Special Features to Note: In the documentary feature Slay Bells Ring: The Story Of Silent Night, Deadly Night, co-executive producers Scott J. Schneid and Dennis Whitehead discuss the origins of the film. They reveal that they came up with the concept, then hired writer Michael Hickey (who is also interviewed here) to write the script. Hickey was paid a whopping $500 to write what would become Silent Night, Deadly Night. The documentary feature goes on to reveal that film studio TriStar Pictures were jonesing to get in on the still-lucrative slasher film business, made popular by HalloweenFriday the 13th, and more, and they jumped at the chance to buy the rights to Silent Night, Deadly Night. The documentary later goes into the controversy surrounding the film, most of it centered around the marketing which featured images of Santa grasping an axe as he came down the chimney. Parents groups were outraged at all of this, and the film both suffered and profited from this. Nervous executives pulled it from theaters, but by the time Silent Night, Deadly Night hit home video, it already had a cult following built around the controversy. This is a great feature, and tells you pretty much everything you need to know about the film. There's another feature that interviews co-star and scream queen Linnea Quigley, but I'd advise skipping it. The quality of the interview is terrible, with the audio almost impossible to hear. Not sure what happened there.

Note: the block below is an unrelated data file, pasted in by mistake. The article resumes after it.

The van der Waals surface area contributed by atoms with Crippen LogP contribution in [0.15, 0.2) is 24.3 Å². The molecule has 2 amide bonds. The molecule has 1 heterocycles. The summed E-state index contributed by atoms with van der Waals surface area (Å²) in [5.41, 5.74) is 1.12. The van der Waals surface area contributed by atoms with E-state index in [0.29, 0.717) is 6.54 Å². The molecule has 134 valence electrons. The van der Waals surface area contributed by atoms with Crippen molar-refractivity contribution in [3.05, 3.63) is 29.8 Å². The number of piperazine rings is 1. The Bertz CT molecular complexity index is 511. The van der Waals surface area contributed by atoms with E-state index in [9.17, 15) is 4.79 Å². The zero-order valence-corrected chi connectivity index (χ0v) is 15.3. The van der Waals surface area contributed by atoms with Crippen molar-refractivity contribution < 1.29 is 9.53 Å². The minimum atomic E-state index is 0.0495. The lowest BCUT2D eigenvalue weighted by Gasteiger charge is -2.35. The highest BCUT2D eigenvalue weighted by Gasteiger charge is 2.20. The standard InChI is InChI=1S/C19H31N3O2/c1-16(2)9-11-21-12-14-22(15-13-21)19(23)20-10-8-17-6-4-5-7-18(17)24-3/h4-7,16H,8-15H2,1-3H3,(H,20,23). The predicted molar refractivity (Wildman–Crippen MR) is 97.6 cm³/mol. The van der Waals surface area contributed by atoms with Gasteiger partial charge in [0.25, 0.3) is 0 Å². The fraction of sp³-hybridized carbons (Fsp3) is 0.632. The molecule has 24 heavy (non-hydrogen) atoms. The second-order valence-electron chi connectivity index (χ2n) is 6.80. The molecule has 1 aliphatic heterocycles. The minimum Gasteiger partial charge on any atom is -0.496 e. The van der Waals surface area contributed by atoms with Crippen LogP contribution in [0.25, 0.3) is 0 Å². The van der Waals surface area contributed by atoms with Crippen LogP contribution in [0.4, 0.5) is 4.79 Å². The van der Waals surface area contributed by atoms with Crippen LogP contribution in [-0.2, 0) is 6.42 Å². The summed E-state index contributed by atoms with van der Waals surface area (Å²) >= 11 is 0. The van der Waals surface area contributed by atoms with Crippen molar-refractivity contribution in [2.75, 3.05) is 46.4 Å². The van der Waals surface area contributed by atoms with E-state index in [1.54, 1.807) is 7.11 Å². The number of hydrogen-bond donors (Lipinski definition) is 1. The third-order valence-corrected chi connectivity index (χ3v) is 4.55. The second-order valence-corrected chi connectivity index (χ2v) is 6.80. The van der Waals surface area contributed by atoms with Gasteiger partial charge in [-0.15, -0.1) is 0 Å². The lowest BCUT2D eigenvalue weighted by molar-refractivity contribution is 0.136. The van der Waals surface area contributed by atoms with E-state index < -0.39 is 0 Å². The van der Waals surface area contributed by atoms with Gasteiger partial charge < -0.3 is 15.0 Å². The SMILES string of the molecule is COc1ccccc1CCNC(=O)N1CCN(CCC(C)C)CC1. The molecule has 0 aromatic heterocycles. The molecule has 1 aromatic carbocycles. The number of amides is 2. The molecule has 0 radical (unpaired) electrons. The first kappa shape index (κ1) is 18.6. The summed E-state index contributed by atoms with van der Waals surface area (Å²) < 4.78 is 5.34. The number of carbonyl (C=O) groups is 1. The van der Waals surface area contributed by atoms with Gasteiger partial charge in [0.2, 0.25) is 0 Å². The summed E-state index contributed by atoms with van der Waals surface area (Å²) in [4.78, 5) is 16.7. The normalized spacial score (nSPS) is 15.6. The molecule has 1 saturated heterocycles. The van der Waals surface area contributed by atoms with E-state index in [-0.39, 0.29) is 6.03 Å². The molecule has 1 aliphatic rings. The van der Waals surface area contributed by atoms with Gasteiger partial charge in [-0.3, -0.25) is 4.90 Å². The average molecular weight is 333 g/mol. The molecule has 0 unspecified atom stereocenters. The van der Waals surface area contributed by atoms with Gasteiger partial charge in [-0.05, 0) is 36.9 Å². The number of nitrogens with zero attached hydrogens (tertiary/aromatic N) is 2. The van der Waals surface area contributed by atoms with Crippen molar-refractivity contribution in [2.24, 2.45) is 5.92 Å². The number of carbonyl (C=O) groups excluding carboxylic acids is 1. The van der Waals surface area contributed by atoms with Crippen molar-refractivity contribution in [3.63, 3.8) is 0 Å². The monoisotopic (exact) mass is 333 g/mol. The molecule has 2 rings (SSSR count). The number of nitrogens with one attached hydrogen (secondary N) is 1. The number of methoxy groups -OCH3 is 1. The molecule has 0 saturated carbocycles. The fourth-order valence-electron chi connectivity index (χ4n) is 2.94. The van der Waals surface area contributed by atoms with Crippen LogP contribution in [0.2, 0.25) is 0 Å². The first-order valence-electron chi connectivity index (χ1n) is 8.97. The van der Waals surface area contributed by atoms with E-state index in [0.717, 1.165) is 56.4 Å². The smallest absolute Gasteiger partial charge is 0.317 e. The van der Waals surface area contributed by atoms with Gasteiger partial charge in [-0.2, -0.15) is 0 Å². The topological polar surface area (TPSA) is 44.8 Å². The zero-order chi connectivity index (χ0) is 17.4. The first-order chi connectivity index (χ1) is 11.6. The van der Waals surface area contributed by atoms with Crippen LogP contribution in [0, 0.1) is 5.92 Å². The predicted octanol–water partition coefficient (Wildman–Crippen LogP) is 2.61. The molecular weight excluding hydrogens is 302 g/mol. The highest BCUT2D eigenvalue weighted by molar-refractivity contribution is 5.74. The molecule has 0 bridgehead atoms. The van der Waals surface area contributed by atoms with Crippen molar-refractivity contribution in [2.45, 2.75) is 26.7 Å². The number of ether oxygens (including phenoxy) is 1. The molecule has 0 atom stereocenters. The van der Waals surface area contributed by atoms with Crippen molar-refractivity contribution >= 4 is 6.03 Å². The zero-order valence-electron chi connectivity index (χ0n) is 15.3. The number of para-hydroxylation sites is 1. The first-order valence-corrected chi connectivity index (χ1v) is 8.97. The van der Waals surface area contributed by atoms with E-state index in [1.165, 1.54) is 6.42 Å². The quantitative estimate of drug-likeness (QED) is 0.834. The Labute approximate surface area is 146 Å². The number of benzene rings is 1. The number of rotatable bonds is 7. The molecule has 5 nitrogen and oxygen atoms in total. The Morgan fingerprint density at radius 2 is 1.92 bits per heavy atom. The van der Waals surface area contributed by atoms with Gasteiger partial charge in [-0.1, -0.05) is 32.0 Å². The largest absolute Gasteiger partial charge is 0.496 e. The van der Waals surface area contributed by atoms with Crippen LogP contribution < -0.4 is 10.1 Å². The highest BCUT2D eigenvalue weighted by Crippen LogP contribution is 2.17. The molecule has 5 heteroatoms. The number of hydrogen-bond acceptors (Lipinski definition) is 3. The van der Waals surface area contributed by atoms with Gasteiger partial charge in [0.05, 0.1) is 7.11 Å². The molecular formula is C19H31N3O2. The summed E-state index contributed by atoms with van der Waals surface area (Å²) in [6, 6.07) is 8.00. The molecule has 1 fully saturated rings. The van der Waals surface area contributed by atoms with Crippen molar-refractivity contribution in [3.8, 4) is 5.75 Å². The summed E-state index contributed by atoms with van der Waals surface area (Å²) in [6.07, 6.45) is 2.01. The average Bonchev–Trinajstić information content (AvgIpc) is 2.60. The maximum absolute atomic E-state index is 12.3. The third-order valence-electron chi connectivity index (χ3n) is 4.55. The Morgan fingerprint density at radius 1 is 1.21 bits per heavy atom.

Special Features Include:

DISC ONE: Theatrical Version

  • NEW 4K Scan Of The Original Camera Negative
  • R-Rated Theatrical Trailer & VHS Trailer
  • TV Spots
  • Radio Spot

DISC TWO: Extended Unrated Version

  • NEW 4K Scan Of The Original Camera Negative With Standard Definition Inserts
  • NEW Slay Bells Ring: The Story Of Silent Night, Deadly Night – Featuring Interviews With Writer Michael Hickey, Co-Executive Producers Scott J. Schneid And Dennis Whitehead, Editor/Second Unit Director Michael Spence, Composer Perry Botkin, And Actor Robert Brian Wilson
  • NEW Oh Deer! – An Interview With Linnea Quigley
  • NEW Christmas In July – Silent Night, Deadly Night Locations – Then And Now
  • NEW Audio Commentary With Actor Robert Brian Wilson And Co-Executive Producer Scott J. Schneid
  • Audio Commentary With Michael Hickey, Perry Boykin, Scott J. Schneid, and Michael Spence
  • Audio Interview With Director Charles E. Sellier, Jr. From Deadpit Radio (Extended Version)
  • Santa's Stocking Of Outrage
  • Poster And Still Gallery

Woodshock